Above: Colleen Langan outside the JPMorgan Chase & Co. office in Roseville, where she currently works. (Photo courtesy Colleen Langan)
When choosing a career path, helping others was at the top of Colleen Langan’s (Porter ’06, anthropology) priorities.
She worked for Wells Fargo in a technology team in Silicon Valley—booming with startups in the early 2000s. She and her team helped small companies establish themselves with banking and lending. Langan eventually decided she was interested in treasury, a field made up of more women that had a larger potential to help others directly.
In 2021, Langan became the vice president, treasury management officer at JPMorgan Chase & Co. In her position, she works more closely with higher education institutions, nonprofit organizations, and health-care providers.
However, before spearheading her career, Langan had to overcome personal hardships at an early age.
A week after graduating from high school, Langan found herself in a difficult situation.
Langan’s mother struggled with addiction, and after a series of poor choices, she was no longer in a position to care for Langan or her younger sister. With zero financial support, Langan was faced with the possibility of not being able to pursue a college degree. So she picked up the phone and called UC Santa Cruz’s Financial Aid Office.
“I was faced with a choice at that point in time,” Langan said. “I didn’t have any family or money to go to school, and I really wanted to go. I don’t know what possessed me to pick up the phone and call UCSC; I was only 18 and very shy.”
She attributes her desire for wanting to pursue higher education to her high school Spanish teacher, alumna Edith Salvatore (Oakes ’94, language studies).
A fateful phone call
The phone call led the Financial Aid Office to set Langan up with grants and loans to help her afford tuition and housing while at UCSC.
“It took so much for me to even want to go to school; nobody in my family had gone to college,” Langan said. “So I had to work my way up to wanting to do it, and then to have it almost be taken away was terrifying. I’m glad I picked up the phone.”
Langan quickly realized that although she could use the grants and loans to pay her tuition, housing, and dining hall meal plan, she had no extra cash for textbooks or other items. After another phone call with the Financial Aid Office, she was connected to the Smith Society.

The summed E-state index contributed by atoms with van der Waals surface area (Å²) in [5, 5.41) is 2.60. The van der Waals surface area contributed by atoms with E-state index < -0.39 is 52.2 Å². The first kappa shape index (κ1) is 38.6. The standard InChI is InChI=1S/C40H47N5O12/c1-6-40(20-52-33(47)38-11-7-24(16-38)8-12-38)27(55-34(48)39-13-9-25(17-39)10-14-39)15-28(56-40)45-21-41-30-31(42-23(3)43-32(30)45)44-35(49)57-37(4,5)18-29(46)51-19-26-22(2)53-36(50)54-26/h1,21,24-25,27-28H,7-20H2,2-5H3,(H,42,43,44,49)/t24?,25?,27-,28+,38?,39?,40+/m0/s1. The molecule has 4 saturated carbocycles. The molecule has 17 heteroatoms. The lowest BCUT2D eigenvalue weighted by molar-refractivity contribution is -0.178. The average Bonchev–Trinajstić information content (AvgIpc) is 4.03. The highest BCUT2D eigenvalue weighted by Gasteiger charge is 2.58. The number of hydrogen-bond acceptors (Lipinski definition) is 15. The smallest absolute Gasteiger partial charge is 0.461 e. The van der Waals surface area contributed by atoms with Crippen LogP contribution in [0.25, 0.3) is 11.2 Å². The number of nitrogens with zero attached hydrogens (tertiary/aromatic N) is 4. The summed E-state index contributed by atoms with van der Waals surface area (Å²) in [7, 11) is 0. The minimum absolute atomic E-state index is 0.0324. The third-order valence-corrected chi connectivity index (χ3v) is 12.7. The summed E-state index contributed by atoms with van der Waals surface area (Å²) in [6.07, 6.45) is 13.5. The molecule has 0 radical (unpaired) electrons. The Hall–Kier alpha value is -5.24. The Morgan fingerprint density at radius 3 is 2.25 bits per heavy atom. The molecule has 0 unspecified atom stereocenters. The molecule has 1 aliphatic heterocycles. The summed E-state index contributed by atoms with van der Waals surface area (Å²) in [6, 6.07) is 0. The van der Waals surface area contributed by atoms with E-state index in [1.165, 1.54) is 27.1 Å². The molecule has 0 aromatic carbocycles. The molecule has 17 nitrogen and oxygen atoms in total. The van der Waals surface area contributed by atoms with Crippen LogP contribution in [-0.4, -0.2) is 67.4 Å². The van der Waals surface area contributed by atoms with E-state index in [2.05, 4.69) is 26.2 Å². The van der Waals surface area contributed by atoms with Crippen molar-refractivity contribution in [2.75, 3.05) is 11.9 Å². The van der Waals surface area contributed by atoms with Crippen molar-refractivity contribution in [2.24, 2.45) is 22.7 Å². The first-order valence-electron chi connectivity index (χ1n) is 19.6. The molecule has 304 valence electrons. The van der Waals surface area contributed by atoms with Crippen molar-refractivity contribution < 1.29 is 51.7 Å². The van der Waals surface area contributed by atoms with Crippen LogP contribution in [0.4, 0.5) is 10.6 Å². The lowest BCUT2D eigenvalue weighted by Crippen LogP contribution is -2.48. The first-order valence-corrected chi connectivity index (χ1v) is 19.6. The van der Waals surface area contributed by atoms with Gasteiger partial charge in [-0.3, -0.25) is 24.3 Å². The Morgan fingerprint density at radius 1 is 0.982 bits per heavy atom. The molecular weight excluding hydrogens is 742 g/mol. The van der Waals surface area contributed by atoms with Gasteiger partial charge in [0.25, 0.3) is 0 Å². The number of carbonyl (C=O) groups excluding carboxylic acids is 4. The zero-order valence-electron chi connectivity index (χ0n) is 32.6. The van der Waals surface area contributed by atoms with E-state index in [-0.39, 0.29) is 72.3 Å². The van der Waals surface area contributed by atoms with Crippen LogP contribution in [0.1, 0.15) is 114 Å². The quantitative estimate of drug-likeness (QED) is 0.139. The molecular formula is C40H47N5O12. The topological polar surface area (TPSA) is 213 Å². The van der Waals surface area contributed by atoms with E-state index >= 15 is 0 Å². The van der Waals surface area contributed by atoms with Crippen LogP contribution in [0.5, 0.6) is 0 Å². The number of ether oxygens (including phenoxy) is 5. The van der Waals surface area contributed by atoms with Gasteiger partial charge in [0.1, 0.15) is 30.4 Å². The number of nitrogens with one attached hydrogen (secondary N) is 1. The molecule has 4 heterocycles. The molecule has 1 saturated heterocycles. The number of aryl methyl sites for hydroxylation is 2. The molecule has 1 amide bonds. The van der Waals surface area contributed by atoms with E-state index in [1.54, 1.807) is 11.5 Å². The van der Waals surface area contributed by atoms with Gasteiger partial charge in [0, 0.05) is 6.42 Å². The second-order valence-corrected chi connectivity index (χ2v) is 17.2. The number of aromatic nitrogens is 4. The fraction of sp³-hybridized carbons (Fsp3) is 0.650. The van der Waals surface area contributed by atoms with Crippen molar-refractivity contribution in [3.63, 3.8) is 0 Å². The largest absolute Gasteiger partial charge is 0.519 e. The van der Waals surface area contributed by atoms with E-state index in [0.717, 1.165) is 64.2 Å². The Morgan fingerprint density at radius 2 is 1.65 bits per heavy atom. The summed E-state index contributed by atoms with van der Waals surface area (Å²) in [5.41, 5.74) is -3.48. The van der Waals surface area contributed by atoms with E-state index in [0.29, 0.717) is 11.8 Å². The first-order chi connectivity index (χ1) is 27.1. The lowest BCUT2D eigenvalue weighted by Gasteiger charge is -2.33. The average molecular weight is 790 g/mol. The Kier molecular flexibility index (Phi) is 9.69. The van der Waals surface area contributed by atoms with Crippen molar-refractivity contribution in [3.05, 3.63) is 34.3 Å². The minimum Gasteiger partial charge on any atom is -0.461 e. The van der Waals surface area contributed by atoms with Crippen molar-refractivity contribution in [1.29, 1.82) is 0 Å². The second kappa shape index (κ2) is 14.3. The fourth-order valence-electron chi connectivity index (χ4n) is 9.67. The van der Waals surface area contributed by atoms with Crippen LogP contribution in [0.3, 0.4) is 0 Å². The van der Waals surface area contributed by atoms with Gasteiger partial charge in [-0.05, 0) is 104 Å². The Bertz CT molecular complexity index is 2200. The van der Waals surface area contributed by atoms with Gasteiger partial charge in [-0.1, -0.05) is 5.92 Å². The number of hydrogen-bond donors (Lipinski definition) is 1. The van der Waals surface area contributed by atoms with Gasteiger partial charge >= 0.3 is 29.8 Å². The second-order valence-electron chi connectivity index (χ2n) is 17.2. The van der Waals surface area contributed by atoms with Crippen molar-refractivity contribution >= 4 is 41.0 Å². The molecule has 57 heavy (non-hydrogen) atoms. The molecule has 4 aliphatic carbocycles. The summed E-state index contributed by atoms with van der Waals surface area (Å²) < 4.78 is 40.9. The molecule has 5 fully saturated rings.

The Smith Society, founded by Bill Dickinson (Cowell ’68, philosophy) in 1999, creates a cross-generational community that provides academic, personal, social, and financial support to UCSC students who lack the traditional family support afforded to most of their peers.
Langan attended a meeting, spoke with Dickinson, and soon made connections and received scholarships that supported her through her time at UCSC.
“I joined Smith and met other students who were like me and had adults in my life who were willing to support me with no strings attached,” Langan said. “They were there for me and helped guide me. It allowed me to feel more comfortable and do things slightly outside my comfort zone.”
Since graduating from UCSC, Langan has donated to the Smith Society. She says she wants to help students who are in a similar situation.
Smith Society leaders say that’s exactly the circle they hope to create.
“A college education, and the relationships and career preparation it offers, truly levels the playing field. For many of our alumni, the support of Smith has created avenues and opportunities to go on to a fulfilling career and meaningful life,” said Cheryl Jones, Smith Society volunteer and UCSC Financial Aid Office retiree. “Colleen and many other Smith alumni are living proof of that.”
Jones was the person to answer the phone the second time young Langan called the Financial Aid Office.
“I feel it was fate that we connected since the only reason I answered the phone that day was because I was filling in for someone who was sick,” Jones said. “I immediately invited her to join the Smith Society during that phone call, and the rest is history.”
As part of the Smith Society, Langan was active in outreach efforts to local foster youth, encouraging them to consider college in the future, and interned at a local news station in her final year at UCSC.
Langan says she is grateful for the many opportunities the Smith Society provided her, and is glad to give back.
“I knew how hard and how scary the prospect of going to school without financial support was,” Langan said. “And I’ve always been the kind of person where if someone helped me out, I want to pay it forward.”